Shaping up the future of Europe
The process of nominating the new EU leadership will start on 28 MayMaria Koleva , Brussels
The leaders of EU27 displayed devotion and unity during their informal meeting to discuss the future of Europe, held on 9 May in the Romanian city of Sibiu. At a press conference after the six-hour sitting, EC President Jean-Claude Juncker conceded that it was the easiest European Council he has ever attended.
Praising the Romanian Presidency and especially the President of the country, Klaus Iohannis, for the preparation of the event “in the best possible way”, he referred to another reason as well - that “there was no urgent decision to take” and that this meeting was a trial run for the June European Council.
This extraordinary summit in Sibiu was proposed by President Juncker in September 2017 in his State of the Union speech, in order to discuss future actions for the years to come. The main aim was this gathering to be convened after the official Brexit Day - 29 March, and that is why British PM Theresa May was not invited to take part.
The host of the summit Klaus Iohannis stated that in Sibiu the leaders discussed about how they want to pursue and “where we want to take the European project further”. About the declaration adopted by the leaders, he commented: “I hope it will stay as an important benchmark, a landmark in the history of the European Union.”
In the declaration, the heads of state and prime ministers recognised their responsibility “to make our Union stronger and our future brighter”. In the same document, they unanimously agreed on 10 commitments that will help them live up to that obligation.
“We will defend one Europe - from East to West, from North to South. Thirty years ago, millions of people fought for their freedom and for unity and brought down the Iron Curtain, which had divided Europe for decades. There is no place for divisions that work against our collective interest,” is the first of the commitments. The next one says that they will stay “united, through thick and thin”. And will show each other solidarity in times of need and will always stand together. “We can and we will speak with one voice.”
We talked both about internal affairs as well as global challenges, bearing in mind that the world around us is becoming increasingly changeable and unpredictable, European Council President Donald Tusk said. The result of this discussion will come in June, when we will adopt the EU's priorities for the next five years, also known as the Strategic Agenda, he added.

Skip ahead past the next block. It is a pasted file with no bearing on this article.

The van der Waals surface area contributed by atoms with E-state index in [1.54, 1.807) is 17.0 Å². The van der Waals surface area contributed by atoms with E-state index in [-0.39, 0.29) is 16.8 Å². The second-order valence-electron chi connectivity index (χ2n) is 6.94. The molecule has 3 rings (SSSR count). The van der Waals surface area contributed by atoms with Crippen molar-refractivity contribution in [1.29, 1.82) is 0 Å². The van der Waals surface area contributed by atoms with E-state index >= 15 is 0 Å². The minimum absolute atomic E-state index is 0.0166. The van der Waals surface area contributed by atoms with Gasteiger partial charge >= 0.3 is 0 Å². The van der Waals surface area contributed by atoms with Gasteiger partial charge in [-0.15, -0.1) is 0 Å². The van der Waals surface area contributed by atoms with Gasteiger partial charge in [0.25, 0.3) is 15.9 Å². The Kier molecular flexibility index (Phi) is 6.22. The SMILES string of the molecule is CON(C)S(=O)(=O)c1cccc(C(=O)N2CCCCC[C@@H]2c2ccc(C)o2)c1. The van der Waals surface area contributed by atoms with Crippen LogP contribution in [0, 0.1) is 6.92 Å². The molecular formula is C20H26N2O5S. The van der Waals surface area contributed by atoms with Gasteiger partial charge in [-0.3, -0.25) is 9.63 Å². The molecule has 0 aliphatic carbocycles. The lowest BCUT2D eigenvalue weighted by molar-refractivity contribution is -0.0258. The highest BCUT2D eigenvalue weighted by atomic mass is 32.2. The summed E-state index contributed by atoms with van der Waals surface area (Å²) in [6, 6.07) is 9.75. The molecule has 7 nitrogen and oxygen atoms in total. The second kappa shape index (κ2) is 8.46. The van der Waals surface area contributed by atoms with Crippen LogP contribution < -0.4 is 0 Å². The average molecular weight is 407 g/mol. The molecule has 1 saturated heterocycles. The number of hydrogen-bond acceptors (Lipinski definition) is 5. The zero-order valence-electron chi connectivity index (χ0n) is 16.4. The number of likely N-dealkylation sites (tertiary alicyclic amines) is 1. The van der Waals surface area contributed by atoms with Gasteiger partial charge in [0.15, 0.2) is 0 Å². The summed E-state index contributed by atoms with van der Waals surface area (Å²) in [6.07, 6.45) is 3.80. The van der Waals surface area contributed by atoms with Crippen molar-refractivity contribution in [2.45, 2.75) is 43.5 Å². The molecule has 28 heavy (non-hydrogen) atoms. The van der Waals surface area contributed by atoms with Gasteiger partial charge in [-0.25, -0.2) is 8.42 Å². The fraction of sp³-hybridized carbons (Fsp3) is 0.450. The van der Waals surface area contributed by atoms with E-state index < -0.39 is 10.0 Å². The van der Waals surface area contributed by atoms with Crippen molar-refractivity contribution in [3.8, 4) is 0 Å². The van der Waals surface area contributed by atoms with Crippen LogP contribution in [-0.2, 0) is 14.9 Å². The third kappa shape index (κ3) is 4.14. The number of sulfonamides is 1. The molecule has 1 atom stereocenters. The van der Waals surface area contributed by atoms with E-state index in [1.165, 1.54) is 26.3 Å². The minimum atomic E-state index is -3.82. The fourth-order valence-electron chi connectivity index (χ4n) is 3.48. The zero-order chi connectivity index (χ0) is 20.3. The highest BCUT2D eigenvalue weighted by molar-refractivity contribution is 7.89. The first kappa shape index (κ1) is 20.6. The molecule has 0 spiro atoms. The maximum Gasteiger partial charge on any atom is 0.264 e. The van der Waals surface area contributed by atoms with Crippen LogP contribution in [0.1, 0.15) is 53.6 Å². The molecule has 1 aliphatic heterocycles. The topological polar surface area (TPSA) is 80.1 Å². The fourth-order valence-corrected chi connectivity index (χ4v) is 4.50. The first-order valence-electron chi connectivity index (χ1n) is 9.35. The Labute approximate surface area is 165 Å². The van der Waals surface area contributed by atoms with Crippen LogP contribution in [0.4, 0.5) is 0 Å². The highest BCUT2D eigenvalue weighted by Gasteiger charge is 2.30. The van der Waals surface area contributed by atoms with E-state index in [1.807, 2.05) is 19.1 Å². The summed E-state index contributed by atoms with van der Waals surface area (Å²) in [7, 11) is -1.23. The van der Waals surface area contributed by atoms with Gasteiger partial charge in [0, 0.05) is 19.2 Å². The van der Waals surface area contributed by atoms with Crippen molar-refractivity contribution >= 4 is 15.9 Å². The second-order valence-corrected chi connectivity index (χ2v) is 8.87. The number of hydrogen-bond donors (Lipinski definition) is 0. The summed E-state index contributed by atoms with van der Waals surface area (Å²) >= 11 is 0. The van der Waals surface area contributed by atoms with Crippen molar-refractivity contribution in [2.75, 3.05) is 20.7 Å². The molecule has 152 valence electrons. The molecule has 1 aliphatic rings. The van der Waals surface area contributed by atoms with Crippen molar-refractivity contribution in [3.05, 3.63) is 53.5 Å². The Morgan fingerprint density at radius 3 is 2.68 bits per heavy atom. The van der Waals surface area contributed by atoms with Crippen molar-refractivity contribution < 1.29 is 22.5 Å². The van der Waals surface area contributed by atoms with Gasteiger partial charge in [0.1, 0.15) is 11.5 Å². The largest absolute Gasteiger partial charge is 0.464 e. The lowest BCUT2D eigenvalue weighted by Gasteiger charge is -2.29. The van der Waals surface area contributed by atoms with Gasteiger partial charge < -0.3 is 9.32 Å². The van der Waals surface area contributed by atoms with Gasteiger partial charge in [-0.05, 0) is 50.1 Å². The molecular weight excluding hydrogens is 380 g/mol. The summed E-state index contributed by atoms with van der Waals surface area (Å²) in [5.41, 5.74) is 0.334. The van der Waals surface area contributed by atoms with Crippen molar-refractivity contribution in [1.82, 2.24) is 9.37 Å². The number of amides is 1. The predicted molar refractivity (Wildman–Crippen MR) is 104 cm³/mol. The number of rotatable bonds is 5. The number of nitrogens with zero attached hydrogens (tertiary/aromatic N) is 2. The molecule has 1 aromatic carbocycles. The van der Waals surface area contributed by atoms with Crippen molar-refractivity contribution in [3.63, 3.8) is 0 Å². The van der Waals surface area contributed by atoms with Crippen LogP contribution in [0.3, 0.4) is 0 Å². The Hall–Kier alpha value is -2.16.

According to him, the leaders have categorically demonstrated that they want to take full political responsibility not only for single events or challenges, but for the European Union as a whole. Put simply, the Member States and their democratically elected leaders want to actively shape the way the EU functions and develops, President Tusk said.
The European Council President intends to maintain this spirit of the discussion during the preparation of the EU's priorities for the coming years and in the process of nominating the new EU leadership. On 28 May, after the European Parliament elections, he will call a meeting of all 28 EU leaders, in order to start the nomination process. He disclosed that his intention is to carry out the election of heads of EU institutions “in a swift, smooth and effective manner”.
He expounded as well that this process will follow the rules set down in the Treaties. It should reflect geographical balance, demographics, and both large and smaller countries will be represented in the highest positions in the EU. Gender as well as political balance will be observed.
Of course, it would be best if we managed to reach consensus on all these decisions, he said, noting: “But we have to be realistic.” I will not shy away from putting these decisions to the vote, if consensus proves difficult to achieve. The aim is simple: we need effective institutions, and so we need swift decisions. His intention is for the European Council to nominate the new EU leadership in June.
Accenting on the unity of the Council, President Juncker asserted: “It was not just a facade, it was genuine unity and indeed the last five years we succeeded in acting together.” He recalled that 90% of the directive regulations, out of 340 proposed by the Commission, have been adopted unanimously by the co-legislator. Our Commission kept its promises “to be big on the big issues” and this approach will continue with the new leadership. A week ago, the Commission tabled its contribution to the debate in Sibiu, which also contained the next five-year strategic agenda.